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Scenario E: A case to debate on collective apprehensions

#Faith4Rights toolkit

​In the State of Polis, the police routinely checks identities and conducts searches in a village that its inhabitants call “Makhoura” (oppressed) because of what they conceive as chronic police brutalities against its inhabitants. This village has a remote suburb where public services are weak and extreme poverty is overwhelming. Drug dealing is rampant in this suburb. The majority of inhabitants of this suburb belong to Oura, a religious minority constituting around 10% of the overall population of Polis.

Whenever a police intervention occurs, it unleashes social unrest in the form of demonstrations against allegedly arbitrary and racially motivated police intervention. Such demonstrators raise slogans from Oura religious texts and take refuge in their places of worship. When the police intervened to evacuate the Oura place of worship from manifesting crowds, it found licenced arms that the Oura religious leaders claimed were for self-defence purposes. Searching the place of worship met resistance and led to causalities. As always when such incidents routinely occur, their press coverage accelerates polarisation between those who believe that law enforcement is a State responsibility that should not be sacrified under any alleged sensitivities and those who believe that the police demonstrated a bias against religious minorities and assumed their guilt in advance based on stereotypes and hostile media.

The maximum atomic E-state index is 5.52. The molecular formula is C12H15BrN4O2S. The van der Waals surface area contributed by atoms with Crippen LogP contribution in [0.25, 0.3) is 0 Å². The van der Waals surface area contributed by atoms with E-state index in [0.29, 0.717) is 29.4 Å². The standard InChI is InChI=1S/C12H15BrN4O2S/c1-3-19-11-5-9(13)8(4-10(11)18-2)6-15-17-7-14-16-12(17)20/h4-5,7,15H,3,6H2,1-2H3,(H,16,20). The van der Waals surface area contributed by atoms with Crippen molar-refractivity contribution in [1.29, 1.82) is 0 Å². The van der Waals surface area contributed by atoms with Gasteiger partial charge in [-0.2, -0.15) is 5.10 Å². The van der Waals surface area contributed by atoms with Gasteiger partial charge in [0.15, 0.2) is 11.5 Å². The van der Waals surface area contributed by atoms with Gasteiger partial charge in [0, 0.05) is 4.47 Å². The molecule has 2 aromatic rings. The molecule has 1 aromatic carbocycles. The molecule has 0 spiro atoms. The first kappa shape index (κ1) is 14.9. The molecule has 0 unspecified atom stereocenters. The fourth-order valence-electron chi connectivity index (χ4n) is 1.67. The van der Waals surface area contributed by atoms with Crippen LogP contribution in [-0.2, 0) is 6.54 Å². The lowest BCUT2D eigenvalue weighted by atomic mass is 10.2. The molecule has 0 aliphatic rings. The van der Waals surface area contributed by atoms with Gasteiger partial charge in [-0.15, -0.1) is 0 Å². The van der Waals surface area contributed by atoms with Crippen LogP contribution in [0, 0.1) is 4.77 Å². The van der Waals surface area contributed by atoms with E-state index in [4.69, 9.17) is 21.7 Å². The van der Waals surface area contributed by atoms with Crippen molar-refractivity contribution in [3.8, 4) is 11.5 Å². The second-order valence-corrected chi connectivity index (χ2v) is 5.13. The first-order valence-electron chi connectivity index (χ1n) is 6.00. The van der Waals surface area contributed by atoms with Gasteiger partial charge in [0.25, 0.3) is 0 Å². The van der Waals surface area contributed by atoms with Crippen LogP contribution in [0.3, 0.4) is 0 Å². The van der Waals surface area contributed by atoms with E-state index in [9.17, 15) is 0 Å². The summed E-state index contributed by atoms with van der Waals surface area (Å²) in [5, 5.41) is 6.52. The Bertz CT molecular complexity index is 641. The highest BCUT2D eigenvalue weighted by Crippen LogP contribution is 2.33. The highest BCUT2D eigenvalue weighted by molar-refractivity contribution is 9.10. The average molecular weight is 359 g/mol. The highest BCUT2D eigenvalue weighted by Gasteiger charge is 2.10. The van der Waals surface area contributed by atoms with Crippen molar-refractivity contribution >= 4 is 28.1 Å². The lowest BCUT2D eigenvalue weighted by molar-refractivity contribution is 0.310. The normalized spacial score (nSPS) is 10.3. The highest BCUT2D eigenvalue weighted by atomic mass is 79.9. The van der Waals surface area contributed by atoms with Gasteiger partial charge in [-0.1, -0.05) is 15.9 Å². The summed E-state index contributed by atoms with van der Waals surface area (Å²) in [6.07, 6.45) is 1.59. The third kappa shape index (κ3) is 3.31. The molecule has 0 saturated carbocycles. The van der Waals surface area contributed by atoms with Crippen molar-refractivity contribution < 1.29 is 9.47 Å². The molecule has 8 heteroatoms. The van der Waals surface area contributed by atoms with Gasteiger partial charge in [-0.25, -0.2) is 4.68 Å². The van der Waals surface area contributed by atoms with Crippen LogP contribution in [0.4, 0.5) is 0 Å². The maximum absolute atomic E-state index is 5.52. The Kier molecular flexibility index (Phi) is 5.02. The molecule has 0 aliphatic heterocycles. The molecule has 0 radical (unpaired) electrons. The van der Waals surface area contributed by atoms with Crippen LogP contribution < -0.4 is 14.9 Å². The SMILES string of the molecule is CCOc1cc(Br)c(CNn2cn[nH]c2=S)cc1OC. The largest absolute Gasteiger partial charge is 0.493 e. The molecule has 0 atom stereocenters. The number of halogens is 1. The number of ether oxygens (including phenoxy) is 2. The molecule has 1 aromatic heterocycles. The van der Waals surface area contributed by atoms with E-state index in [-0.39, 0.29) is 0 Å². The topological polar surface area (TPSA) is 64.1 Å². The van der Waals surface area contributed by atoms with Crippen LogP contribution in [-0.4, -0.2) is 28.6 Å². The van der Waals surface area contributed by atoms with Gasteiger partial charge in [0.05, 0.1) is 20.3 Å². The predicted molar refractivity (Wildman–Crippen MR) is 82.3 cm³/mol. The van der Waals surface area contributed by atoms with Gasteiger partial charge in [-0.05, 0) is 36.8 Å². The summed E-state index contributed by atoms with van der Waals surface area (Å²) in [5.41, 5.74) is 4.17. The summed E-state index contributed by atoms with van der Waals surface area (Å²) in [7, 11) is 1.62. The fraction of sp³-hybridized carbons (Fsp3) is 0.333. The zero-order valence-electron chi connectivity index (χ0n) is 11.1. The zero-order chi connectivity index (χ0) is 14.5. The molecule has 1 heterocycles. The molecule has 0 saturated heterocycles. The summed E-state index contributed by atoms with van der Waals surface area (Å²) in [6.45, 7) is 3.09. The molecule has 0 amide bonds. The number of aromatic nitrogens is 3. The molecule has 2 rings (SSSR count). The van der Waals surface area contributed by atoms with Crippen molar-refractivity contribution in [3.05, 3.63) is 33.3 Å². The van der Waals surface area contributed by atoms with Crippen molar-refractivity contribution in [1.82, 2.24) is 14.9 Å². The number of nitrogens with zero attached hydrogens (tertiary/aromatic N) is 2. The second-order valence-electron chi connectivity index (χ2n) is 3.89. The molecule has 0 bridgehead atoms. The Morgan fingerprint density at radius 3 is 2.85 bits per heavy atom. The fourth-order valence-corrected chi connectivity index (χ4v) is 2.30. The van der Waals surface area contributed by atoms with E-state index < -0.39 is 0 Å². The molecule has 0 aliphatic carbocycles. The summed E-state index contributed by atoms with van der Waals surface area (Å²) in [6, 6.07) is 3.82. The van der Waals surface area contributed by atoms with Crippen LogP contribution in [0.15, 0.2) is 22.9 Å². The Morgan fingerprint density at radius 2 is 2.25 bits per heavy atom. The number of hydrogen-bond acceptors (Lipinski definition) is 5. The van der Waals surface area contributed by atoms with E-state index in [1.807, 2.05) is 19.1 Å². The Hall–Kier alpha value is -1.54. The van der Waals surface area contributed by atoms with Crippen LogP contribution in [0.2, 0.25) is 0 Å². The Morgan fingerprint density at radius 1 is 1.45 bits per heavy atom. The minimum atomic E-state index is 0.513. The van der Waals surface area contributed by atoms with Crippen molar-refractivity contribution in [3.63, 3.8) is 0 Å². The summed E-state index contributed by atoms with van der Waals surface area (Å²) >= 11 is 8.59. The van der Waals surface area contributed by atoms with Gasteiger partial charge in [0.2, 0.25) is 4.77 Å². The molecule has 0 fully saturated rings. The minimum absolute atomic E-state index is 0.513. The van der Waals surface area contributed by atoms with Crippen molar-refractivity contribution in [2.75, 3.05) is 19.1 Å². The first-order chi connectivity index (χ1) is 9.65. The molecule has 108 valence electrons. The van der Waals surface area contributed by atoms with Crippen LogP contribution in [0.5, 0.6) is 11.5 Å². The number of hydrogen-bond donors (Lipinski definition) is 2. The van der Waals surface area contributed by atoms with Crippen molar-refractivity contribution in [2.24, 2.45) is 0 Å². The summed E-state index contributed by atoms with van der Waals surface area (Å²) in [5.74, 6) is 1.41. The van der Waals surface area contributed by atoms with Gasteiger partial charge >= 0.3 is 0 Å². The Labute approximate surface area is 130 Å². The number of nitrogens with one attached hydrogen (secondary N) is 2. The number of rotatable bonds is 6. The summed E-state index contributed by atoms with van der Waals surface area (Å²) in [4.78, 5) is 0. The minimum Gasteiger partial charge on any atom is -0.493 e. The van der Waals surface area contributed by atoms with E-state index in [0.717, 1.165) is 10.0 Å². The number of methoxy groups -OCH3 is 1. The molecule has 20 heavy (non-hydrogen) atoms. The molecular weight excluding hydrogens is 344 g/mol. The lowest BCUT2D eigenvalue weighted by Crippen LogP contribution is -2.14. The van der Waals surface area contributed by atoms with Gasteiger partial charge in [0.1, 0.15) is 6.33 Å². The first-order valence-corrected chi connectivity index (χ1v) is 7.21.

A member of parliament submitted a draft legislation prohibiting arms, even licenced, in places of worship and prescribing closure as a penalty of non-compliance. In response, a group of religious leaders issued a statement condemning police actions as well as this draft legislation.


A sample of questions related to this case could include the following:

  • Is this a case of law enforcement or rather an example of commitment VI on the rights of religious minorities?
  • Is there a tension between law enforcement and protection of religious minorities?
  • Would the search by the police of places of worship constitute a violation of freedom of religion or belief or any of the 18 commitments on "Faith for Rights"?
  • What is your position on the draft legislation suggested by the Member of Parliament?
  • If a group of religious leaders issues a statement condemning certain police interventions in or around of places of worship, would this be a welcomed joint action in favour of commitment VI or rather a violation of commitment X that prohibits the instrumentalization of religion for political purposes?
  • What are the parameters that plead in favour of each of these possibilities in the case under discussion?
  • What to do when law enforcement is perceived as infringing upon the rights of religious minorities?

A tip for facilitators:

Facilitators could encourage a role play, where participants take on the roles of members of parliament, religious leaders and an atheist civil society organization. They could simulate a parliamentary hearing of the different views in order to inform the legislative process concerning the draft law. Participants may either refer to existing procedural possibilities in their respective society or invent such a consultative process.